Blue Earth Area: 8th-graders may be moving up to high school
BLUE EARTH – Blue Earth Area took the next step in moving its eighth graders to the high school Tuesday night, and the board approved switching to a new conference for sports and other extracurricular activities.
Following visits to other districts that have moved the eighth graders, numerous meetings with parents and much research, High School Principal Rich Schneider was ready to state his opinion.
“My recommendation is we go forward with moving the eighth-graders to the high school,” he said.
The next step will be Schneider sitting down with Melissa McGuire, K-8 principal, and working out the details, including cost, effects on the staff, how to utilize both buildings and how it will affect the curriculum, he said.
Schneider cited evidence that students do better academically as freshmen if they are already familiar with the high school building and schedule.
Superintendent Evan Gough expected a detailed report to be presented to the board at the January meeting.
Another subject the board has discussed in depth is becoming part of the Big South Conference, a merger of the South Central and Southwest conferences.
On Tuesday, the school board passed a resolution to withdraw from the South Central Conference and authorized membership in the Big South, which will stretch from the western border to Waseca.
“Stability,” is the reason board member Jesse Haugh gave for joining the sports conference.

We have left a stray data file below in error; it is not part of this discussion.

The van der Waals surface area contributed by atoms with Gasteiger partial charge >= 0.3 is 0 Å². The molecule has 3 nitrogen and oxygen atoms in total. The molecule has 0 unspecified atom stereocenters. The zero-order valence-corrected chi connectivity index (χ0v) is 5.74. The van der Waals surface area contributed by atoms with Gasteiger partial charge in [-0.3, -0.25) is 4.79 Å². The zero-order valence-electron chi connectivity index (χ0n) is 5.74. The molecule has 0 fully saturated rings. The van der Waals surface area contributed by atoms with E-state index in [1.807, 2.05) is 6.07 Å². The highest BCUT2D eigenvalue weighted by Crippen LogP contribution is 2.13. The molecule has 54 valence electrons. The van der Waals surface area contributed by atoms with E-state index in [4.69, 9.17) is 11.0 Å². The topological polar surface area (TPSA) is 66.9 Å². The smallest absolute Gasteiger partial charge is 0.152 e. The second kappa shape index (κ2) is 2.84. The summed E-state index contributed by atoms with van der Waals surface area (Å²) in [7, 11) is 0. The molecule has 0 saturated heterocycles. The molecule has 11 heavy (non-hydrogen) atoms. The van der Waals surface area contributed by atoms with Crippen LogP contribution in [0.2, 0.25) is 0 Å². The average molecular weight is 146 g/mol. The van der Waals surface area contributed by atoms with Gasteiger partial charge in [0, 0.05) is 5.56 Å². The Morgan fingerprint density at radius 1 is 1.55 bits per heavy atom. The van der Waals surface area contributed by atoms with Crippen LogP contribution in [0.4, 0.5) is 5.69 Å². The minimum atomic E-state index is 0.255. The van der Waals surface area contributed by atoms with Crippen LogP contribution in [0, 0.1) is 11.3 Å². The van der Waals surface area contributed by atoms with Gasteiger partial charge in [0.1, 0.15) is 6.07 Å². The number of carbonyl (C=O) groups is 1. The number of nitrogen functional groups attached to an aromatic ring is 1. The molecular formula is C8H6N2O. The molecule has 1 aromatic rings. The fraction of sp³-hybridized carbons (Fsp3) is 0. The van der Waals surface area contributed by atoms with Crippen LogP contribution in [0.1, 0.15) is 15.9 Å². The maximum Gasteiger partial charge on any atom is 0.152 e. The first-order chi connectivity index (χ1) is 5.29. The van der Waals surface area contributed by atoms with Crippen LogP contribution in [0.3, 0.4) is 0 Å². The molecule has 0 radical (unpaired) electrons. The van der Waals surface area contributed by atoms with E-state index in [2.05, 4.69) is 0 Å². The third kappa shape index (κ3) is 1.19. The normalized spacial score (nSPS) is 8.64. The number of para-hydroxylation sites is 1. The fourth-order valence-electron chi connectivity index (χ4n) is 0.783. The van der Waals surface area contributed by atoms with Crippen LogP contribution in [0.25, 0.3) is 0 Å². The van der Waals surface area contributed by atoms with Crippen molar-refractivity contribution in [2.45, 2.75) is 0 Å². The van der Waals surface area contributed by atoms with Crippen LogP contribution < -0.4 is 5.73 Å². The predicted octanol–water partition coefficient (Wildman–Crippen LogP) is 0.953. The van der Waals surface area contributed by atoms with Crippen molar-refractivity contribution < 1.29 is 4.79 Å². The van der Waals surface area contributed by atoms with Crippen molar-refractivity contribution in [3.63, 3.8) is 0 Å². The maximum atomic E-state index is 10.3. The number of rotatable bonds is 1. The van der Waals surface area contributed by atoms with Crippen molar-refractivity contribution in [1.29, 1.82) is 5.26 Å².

“In the past, we’ve had some districts explore withdrawing from the South Central Conference,” said Gough. “When you’re a six-member conference, it makes it difficult to be a viable conference.”
Not all of the schools in the conference will compete against each other. Sports and other extracurricular teams will be matched up based on school enrollment.
The Big South will not become active until the 2014-2015 school year.
In financial news, Craig Poppenhagen of CliftonLawsonAllen gave the board a clean audit report.
“The district is basically sound,” he said.
He noted the general fund balance has gone down over the past two years, from $466,396 in 2011 to $41,943 this year, but the district had several construction projects to improve the buildings.
“We’ll expect to see this build up over time,” Poppenhagen said.
The district had been planning for those construction expenses for a while, said Bly. Energy audits had said the air in the K-8 building was questionable.
“We knew we had to do something with the heating and cooling system in this building,” he said. “Thanks to Al Gieser (maintenance supervisor) and his long-range plan.”